Grant Genereux has written a couple books on the supposed toxicity of Vitamin A. His most recent, Poisoning for Profits, is a well written and researched piece arguing that vitamin A is a toxin, behind most auto-immune diseases. It’s become somewhat of a hot topic in the health/nutrition community over the past year. I don’t believe vitamin A is toxic, and I don’t think it’s helpful to look at it in isolation as the culprit in anything, but it’s important not to dismiss claims outright.
Danny Roddy discussed this ”trendy” topic of Vitamin A toxicity on a recent podcast. Here is a quote I pulled from the interview:
‘’I think that vitamin A has to be thought about in relationship to thyroid. (…) It’s a co-factor along with the LDL cholesterol for the steroid synthesis of pregnenolone, progesterone and DHEA. And so, I don’t think it’s a toxin (laughs), I think it’s a very strange (idea). But also, I don’t doubt that people restricting Vitamin A in their diets (get) improvements because if a person is hypo-metabolic, the extra vitamin A can be thyroid-suppressive. Again, if a person doesn’t have their thyroid figured out or functioning at higher rate, they might be just chronically suppressing their thyroid function with just eating liver or something like that. I do have a few references that say vitamin A is similar to the unsaturated fatty acids and Ray has expanded on the structure of vitamin A being unsaturated or something and closely aligning with lipid peroxidation which is one of the bad aspects about the PUFAs. And so again, I don’t doubt that limiting vitamin A has some therapeutic effect for people that are like profoundly low thyroid. My focus would be more on increasing the thyroid function, and maybe like the vitamin D as well rather than getting rid of vitamin A, which I think is a little bit strange.’’
So this quote is just a direct transcription of an informal discussion, but it touches on several of the key aspects of vitamin A. There is conflicting information about the true role of vitamin A, but several older articles seem to indicate that it is necessary to produce the most important hormones of the human body. However, taking large amounts of liver for example can have adverse effects. Most of the time it can increase the metabolic rate but when it is not needed it will suppress it. It’s noticeably helpful in summer, a higher amount seems needed, as Ray Peat has mentioned before:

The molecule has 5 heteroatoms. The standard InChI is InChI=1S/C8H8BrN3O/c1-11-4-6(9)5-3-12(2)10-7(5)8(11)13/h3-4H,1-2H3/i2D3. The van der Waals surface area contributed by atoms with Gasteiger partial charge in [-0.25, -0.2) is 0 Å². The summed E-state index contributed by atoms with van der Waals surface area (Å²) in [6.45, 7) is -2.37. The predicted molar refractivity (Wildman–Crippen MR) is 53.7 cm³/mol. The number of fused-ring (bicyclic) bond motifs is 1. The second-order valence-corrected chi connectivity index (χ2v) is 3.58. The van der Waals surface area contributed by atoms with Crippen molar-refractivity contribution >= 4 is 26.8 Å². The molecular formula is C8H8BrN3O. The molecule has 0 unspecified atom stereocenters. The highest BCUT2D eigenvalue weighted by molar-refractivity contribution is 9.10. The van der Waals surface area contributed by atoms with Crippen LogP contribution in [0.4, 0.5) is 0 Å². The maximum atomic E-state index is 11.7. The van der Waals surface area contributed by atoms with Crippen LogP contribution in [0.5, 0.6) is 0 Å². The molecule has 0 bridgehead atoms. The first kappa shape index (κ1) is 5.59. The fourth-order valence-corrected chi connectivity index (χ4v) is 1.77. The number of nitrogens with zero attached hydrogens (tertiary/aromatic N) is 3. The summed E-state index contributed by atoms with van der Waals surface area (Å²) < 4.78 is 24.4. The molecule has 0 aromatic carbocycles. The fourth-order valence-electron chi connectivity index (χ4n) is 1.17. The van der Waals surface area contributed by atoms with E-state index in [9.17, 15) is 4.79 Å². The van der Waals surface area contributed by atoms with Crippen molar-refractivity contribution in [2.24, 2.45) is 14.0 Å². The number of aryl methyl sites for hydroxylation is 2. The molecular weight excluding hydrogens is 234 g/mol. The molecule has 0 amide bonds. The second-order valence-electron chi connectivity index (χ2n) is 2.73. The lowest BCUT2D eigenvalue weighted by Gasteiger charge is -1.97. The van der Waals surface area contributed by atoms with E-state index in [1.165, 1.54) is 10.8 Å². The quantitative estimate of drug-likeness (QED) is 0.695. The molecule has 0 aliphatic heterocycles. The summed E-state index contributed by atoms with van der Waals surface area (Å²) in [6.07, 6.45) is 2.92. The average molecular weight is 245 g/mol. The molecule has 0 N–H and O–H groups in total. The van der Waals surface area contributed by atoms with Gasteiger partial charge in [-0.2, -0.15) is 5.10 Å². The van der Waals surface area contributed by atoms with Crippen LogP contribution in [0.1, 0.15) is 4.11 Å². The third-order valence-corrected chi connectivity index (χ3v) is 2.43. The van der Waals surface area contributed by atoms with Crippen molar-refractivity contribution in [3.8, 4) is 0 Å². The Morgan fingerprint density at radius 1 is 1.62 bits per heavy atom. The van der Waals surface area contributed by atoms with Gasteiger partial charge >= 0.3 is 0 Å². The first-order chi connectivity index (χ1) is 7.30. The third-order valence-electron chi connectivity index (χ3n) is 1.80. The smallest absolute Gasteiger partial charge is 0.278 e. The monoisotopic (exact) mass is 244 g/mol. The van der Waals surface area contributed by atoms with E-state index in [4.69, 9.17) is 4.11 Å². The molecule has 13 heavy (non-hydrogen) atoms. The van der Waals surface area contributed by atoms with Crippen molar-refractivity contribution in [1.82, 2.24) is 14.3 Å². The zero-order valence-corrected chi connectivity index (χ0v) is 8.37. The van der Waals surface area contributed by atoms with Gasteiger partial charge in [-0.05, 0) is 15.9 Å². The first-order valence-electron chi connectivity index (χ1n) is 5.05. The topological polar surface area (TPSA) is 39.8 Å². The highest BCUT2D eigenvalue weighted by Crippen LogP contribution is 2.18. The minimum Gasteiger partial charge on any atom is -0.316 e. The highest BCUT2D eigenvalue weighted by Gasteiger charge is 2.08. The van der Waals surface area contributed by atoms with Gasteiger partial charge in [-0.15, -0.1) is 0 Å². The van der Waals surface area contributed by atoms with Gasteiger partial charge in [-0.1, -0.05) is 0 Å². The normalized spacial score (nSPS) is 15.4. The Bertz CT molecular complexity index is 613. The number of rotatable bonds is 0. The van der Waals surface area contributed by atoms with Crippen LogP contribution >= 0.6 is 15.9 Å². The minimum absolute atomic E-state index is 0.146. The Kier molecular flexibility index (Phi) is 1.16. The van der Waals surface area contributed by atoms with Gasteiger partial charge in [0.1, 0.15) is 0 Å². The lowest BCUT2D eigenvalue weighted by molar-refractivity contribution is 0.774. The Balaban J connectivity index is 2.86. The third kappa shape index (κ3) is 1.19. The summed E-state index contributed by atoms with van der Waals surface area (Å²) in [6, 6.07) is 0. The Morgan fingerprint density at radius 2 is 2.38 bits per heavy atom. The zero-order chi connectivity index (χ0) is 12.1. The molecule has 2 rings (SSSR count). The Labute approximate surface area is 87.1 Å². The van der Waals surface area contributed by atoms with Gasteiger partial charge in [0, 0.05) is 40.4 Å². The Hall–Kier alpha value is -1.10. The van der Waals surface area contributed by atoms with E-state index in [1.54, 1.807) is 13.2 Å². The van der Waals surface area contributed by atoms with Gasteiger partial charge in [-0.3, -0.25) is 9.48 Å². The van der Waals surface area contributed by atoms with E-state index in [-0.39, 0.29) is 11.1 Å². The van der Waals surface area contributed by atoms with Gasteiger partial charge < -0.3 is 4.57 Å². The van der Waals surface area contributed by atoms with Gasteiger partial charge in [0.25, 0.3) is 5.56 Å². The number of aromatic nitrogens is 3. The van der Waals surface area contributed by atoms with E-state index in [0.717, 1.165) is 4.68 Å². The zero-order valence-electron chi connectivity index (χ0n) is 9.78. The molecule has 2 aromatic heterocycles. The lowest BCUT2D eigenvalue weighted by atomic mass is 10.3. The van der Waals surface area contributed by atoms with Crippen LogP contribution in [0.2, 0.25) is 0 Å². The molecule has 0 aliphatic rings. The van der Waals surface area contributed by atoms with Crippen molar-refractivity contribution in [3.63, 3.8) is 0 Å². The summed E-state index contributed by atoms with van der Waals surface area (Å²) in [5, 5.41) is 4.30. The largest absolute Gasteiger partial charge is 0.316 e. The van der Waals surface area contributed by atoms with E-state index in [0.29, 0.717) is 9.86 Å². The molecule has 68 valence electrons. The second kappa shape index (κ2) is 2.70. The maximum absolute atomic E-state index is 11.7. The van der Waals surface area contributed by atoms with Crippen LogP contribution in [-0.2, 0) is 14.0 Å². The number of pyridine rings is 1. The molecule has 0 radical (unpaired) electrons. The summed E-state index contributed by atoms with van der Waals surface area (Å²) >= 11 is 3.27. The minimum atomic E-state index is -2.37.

“For several years, when I had an extremely high metabolic rate, I needed 100,000 (vitamin A) units per day during sunny weather to prevent acne and ingrown whiskers, but when I moved to a cloudy climate, suddenly that much was too much, and suppressed my thyroid. The average person is likely to be hypothyroid, and to need only 5,000 units per day.” (2)
This might explain why accutane has such drastic effects on acne but is nonetheless linked with more troublesome side-effects later on. Appropriate doses of vitamin A seem essential for an optimal metabolism, but excessive doses can bring on a variety of issues. Grant Genereux links autoimmune issues to a chronic and progressive ”poisoning” of tissues with vitamin A. I’m personally very skeptical of autoimmune problems as an umbrella term because it seems very trendy in the medical world these days. My preliminary understanding of this is that vitamin A can accumulate in the tissues if thyroid function is not adequate, which leads to a degenerative state with an impaired metabolism and suboptimal hormone production. Obviously there’s a lot more to it than that and I’m going to try to figure it out.
Figure 1: Steroid synthesis with vitamin A/thyroid (Ray Peat)
(1): Divine Superconductor Radio. 22. Sugar, Dairy and Metabolic Health